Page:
Commentary on the Readings
32nd Sunday in Ordinary Time – Year A – November 12, 2017
It is not difficult to believe but to persevere in the faith
Israel has experienced the faithfulness of his God. For him, Israel coined the term hesed we 'emet that occurs frequently in the Bible and which can be translated as: faithful in love. When the Lord stipulates an alliance he is faithful to it, even if the other party betrays its commitments. When He makes a promise, he never misses a word.
Paul was deeply convinced of it: “The faithful God who has called” (1 Cor 1:9); “If we are unfaithful, he remains faithful, for he cannot deny himself” (2 Tim 2:13) and, recalling the unfaithfulness of Israel, he says: “Will their unfaithfulness do away with the faithfulness of God? Of course not” (Rom 3:3-4).
But will people ever match this love?
The Bible speaks of the hasidim (the faithful: from hesed, loyal). Even before Christ, a group of pious and virtuous men—who were given this name—were meant to embody the loyal, law-abiding Israelite, willing even to be martyrs rather than betray their faith. This spiritual power has remained to this day in the Jewish people. Here is what one of these hasidim has written in front of the gas chamber: “God of Israel, you have made the possible so that I would not believe in you. If you thought of being able to divert me from my way, well I’ll tell you, my God, the God of my fathers, you will not succeed. You can hit me, take away from me whatever is precious and dear I have on earth, you can torment me to death, but I will always believe in you. I’ll love you forever. I die as I have lived, firmly believing in you.”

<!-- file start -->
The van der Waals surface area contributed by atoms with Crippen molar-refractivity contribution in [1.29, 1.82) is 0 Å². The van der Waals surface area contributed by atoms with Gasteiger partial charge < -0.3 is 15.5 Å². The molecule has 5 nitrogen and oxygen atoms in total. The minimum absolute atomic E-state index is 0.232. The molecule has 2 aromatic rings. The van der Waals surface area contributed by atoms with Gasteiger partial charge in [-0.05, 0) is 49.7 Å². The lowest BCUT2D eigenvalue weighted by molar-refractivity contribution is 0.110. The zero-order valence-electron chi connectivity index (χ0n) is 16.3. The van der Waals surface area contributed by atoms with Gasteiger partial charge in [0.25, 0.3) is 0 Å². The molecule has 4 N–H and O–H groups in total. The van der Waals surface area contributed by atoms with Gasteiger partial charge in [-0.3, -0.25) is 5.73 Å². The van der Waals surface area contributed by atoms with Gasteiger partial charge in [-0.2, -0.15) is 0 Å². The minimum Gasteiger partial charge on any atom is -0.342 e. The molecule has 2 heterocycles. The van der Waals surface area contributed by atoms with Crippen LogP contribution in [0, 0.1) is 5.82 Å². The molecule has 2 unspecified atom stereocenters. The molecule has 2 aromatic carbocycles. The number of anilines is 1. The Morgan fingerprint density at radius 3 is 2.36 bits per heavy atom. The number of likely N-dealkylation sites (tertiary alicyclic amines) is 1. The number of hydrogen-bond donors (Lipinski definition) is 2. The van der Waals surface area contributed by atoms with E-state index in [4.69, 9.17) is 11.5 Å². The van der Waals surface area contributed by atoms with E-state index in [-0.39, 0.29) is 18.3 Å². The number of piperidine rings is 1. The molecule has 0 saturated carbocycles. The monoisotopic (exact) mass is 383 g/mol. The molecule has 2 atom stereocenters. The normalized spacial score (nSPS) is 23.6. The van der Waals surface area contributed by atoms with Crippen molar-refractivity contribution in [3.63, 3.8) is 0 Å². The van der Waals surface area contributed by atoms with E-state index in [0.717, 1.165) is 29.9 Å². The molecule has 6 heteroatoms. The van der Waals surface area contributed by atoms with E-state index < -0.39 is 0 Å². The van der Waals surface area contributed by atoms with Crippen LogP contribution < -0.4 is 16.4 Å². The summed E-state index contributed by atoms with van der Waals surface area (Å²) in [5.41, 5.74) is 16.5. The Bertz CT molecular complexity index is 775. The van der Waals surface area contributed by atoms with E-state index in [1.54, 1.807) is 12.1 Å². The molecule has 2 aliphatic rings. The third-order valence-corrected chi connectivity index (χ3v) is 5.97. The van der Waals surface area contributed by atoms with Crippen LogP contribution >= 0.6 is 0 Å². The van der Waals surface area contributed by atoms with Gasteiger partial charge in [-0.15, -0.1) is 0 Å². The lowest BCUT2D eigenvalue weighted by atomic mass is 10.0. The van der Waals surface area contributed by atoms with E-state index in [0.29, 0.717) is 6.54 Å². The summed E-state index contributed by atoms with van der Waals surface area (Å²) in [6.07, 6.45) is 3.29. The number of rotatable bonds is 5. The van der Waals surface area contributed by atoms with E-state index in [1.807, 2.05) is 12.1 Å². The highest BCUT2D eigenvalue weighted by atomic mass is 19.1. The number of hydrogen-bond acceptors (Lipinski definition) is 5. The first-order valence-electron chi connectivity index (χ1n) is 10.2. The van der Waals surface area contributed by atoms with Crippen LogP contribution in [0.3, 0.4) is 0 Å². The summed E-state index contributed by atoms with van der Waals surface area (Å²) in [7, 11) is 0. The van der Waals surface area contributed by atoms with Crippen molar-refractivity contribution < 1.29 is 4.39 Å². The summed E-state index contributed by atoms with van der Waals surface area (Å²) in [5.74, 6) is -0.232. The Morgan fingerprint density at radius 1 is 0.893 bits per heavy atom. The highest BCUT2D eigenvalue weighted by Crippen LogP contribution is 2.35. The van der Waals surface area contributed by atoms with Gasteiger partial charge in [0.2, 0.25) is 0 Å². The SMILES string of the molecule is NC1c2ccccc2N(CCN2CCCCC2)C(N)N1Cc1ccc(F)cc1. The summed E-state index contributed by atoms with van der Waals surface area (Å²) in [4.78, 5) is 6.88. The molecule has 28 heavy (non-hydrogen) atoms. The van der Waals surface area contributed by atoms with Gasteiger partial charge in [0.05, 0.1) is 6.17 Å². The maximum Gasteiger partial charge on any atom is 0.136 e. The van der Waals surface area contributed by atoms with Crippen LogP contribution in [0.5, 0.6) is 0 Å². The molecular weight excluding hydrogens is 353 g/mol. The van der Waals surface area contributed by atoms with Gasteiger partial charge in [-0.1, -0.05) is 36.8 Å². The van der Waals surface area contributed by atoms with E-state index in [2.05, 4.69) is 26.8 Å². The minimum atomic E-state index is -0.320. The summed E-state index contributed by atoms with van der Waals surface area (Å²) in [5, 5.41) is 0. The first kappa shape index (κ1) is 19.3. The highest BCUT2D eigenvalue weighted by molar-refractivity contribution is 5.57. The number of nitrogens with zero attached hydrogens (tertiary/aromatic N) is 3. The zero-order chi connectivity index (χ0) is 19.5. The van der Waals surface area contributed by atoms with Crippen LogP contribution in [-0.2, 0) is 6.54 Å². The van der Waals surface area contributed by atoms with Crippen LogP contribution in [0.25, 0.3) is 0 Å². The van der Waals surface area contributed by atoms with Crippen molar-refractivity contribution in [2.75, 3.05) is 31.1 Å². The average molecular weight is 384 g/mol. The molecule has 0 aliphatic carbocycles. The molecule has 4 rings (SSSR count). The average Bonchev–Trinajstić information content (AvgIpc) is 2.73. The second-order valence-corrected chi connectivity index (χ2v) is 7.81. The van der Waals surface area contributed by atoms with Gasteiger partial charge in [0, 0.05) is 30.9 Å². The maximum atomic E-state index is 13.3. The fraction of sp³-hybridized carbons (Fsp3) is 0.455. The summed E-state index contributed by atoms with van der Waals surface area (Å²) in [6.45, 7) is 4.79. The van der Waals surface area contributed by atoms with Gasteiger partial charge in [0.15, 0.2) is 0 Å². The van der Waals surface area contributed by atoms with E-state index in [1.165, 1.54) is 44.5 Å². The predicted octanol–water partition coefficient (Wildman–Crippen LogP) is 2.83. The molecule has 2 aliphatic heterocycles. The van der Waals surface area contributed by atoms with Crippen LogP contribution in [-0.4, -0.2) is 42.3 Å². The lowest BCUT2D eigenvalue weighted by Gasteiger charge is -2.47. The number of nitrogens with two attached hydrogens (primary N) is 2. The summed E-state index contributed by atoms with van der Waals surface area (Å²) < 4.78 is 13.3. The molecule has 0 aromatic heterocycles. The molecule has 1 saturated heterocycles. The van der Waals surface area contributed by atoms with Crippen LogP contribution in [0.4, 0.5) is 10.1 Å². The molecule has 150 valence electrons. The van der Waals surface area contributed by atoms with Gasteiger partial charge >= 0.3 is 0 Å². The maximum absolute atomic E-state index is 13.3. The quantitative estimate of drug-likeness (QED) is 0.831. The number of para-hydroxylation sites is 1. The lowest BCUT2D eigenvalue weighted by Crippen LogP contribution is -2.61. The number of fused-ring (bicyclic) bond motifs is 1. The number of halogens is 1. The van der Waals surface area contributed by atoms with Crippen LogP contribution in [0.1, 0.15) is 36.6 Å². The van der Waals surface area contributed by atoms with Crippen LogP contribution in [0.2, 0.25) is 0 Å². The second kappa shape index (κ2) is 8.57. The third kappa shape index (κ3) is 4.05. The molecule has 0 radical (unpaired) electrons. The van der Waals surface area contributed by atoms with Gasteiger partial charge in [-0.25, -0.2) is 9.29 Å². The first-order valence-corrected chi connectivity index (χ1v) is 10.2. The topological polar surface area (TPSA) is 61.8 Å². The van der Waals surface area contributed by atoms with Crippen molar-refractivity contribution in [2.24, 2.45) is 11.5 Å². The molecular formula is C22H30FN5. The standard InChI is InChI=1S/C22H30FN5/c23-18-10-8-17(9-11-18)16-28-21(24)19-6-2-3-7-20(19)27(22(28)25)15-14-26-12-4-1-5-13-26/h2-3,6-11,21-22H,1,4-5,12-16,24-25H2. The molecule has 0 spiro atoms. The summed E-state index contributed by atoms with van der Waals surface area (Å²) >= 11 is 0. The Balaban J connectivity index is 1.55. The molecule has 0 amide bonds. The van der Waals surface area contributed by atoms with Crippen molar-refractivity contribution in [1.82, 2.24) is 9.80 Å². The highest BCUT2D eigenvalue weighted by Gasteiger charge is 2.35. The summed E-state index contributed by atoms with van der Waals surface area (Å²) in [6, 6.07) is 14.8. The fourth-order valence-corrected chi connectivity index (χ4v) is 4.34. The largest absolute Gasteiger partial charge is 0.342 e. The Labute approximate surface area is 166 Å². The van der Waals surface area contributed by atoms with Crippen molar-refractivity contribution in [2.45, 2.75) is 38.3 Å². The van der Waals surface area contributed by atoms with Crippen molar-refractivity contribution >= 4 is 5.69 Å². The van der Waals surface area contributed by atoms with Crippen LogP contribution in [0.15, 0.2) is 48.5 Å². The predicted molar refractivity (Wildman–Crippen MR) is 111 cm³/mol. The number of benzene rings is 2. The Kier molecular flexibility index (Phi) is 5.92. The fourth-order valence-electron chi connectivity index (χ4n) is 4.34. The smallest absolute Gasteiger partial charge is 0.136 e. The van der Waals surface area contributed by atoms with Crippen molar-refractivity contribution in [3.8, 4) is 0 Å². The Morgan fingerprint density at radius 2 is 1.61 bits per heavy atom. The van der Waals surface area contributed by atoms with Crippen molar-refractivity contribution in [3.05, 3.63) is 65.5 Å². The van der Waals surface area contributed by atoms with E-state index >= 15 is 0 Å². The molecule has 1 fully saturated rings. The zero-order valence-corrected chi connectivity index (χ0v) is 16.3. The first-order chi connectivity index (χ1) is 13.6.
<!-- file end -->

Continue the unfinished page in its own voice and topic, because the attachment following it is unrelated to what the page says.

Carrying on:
When the wind of test blows “the lamp of the godless is extinguished, the light of the virtuous is bright” (Pro 13:9).
To internalize the message, we repeat:
“Grant, O Lord, that on the last day, I can repeat, like Paul, ‘I have finished my course, I have kept myself faithful.’”
The Israelites—like all the other nations of antiquity—esteemed "wisdom" more than wealth, beauty, and strength. They appreciated those who examined the secrets of nature, who composed proverbs, songs, and poems, who reflected on the enigmas of the world, life, and death, joy, and pain. The most famous of the wise was Solomon whose wisdom “was greater than that of all the Orientals and all the land of Egypt” (1 K 5:9-14).